A computer program that analyses your Facebook 'likes' may be a better judge of your personality than your closest friends and family, suggests a new study.
The study in the Proceedings of the National Academy of Sciences was led by researchers at the University of Cambridge and Stanford University.
"Through data analysis, computers can be a better judge of people's personalities and psychological traits," the authors say.
"In the future, computers could be able to infer our psychological traits and react accordingly, leading to the emergence of emotionally-intelligent and socially skilled machines," says lead author Wu Youyou, from Cambridge's Psychometrics Centre.
The findings also raise concerns about privacy, leading the study authors to call for policies that give users full control of their digital footprint. The study used a sample of 86,220 volunteers on Facebook who completed a 100-item personality questionnaire using an app called 'myPersonality'. They also gave researchers access to their Facebook 'likes'. The subjects' self-reported personality scores showed where they stood in terms of openness, conscientiousness, extraversion, agreeableness, and neuroticism -- the five major personality traits.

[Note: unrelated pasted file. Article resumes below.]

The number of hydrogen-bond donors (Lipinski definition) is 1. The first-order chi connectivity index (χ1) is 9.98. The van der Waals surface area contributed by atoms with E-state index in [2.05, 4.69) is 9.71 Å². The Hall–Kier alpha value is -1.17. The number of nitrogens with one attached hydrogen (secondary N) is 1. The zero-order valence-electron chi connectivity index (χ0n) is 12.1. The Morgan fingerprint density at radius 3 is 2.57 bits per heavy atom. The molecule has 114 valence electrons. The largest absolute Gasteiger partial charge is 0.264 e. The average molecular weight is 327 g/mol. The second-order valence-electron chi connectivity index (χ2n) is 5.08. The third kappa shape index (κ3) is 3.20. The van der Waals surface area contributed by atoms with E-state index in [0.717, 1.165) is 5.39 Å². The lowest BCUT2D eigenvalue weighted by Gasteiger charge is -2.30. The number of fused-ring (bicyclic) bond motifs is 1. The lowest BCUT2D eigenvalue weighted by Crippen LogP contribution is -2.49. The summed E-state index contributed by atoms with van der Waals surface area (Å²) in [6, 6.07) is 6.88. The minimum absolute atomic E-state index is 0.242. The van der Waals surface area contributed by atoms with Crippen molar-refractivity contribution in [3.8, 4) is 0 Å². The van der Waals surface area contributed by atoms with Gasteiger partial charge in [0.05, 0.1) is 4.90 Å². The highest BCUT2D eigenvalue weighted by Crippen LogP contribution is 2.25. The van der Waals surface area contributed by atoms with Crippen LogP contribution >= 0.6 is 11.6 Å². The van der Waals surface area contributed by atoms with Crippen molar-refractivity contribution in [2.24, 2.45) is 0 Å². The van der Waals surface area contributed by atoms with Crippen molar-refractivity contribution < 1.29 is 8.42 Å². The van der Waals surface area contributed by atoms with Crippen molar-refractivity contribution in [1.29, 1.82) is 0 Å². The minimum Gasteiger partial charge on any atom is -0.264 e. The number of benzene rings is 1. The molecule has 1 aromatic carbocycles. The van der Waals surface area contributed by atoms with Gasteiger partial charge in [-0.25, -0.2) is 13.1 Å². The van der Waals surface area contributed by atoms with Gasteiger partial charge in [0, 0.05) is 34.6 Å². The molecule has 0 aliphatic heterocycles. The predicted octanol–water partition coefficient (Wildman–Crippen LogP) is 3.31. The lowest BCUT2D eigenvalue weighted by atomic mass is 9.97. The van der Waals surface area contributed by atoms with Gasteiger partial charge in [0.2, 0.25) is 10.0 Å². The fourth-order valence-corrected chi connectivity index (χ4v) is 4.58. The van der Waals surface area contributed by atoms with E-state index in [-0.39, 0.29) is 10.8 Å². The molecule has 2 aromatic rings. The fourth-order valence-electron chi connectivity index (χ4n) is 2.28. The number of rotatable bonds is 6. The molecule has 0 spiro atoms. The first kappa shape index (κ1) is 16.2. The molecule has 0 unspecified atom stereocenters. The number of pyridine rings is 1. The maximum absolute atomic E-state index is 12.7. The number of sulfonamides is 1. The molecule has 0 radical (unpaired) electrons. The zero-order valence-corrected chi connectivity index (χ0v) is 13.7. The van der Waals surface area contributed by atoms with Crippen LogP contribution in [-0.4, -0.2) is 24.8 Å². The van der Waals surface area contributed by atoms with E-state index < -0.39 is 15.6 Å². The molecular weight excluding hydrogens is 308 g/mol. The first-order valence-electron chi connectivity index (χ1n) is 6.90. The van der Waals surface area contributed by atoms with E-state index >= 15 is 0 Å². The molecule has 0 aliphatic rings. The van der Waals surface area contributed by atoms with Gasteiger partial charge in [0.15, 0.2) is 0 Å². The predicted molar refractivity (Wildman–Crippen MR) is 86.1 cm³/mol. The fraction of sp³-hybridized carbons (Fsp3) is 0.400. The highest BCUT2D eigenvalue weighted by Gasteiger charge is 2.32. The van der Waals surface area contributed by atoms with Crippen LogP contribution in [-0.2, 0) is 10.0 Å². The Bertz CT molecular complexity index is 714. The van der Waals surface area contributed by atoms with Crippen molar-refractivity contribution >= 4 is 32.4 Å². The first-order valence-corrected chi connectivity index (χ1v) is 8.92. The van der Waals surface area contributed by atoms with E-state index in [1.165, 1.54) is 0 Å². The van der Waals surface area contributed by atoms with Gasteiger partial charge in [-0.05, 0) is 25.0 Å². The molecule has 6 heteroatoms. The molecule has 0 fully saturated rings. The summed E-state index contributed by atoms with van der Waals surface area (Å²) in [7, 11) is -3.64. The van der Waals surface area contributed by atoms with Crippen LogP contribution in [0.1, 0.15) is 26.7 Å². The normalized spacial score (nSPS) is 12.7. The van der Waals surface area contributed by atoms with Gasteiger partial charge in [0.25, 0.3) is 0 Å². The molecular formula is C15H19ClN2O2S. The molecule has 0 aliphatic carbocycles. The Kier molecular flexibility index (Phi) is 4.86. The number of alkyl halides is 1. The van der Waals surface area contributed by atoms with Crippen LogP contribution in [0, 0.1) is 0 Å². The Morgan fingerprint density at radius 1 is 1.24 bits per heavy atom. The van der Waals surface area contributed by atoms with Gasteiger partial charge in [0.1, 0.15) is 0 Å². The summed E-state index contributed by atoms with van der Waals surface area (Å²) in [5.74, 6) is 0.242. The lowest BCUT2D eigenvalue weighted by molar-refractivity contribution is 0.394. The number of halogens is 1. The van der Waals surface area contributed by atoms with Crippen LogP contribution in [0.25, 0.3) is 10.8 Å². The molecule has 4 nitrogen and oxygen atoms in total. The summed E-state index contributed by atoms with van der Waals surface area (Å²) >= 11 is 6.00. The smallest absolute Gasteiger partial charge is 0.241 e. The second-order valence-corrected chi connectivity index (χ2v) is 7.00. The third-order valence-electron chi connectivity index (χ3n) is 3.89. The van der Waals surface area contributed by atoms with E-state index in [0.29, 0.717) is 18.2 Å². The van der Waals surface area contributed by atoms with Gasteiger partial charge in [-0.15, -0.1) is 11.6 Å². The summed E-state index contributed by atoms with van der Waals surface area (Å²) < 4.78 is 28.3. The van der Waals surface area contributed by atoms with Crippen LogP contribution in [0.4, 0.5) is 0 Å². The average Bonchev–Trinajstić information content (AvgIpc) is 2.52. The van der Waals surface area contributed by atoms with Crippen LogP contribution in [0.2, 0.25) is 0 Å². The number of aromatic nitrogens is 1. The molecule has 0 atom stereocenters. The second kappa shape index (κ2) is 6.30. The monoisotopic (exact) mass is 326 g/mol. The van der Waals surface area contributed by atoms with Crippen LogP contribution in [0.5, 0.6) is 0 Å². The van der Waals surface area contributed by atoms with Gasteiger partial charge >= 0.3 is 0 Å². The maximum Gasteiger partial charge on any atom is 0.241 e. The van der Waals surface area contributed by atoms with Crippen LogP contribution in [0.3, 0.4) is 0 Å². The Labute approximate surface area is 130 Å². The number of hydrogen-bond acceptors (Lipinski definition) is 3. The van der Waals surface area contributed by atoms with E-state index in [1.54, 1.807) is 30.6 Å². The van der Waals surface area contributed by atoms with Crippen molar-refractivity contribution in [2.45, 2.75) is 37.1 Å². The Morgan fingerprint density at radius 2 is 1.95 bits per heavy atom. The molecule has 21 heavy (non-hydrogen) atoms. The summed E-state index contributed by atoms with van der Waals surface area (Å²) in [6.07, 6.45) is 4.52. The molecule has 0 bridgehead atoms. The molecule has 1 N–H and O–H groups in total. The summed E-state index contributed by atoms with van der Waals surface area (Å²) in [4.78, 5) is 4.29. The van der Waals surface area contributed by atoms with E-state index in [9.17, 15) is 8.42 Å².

Researchers found that a person's psychological profile could also be revealed by which pages they 'liked'. For instance, liking 'Salvador Dali' or 'meditation' would suggest a high degree of openness, say the researchers. The 'myPersonality' app also allowed these users to invite friends and family to judge the users' psychological traits by taking a short, 10-item personality test. More than 17,000 of the original group were judged by one family member or friend for the analysis, and more than 14,000 were judged by two.
The study showed that a computer could predict a user's personality better than a co-worker based on just 10 Facebook 'likes', or those 'thumbs-up' indications that users click on when they see a page or a group with which they agree.
The computer was better than a friend or roommate at predicting personality traits given just 70 Facebook likes; a parent or sibling with 150; and a spouse after 300.
The average Facebook user has 'liked' 227 pages, the researchers found.
Co-author Michal Kosinski, a researcher at Stanford University, says machines can sift though lots of data and not get bogged down in a few particularly memorable moments from a person's life.
"Big data and machine-learning provide accuracy that the human mind has a hard time achieving, as humans tend to give too much weight to one or two examples, or lapse into non-rational ways of thinking," he says.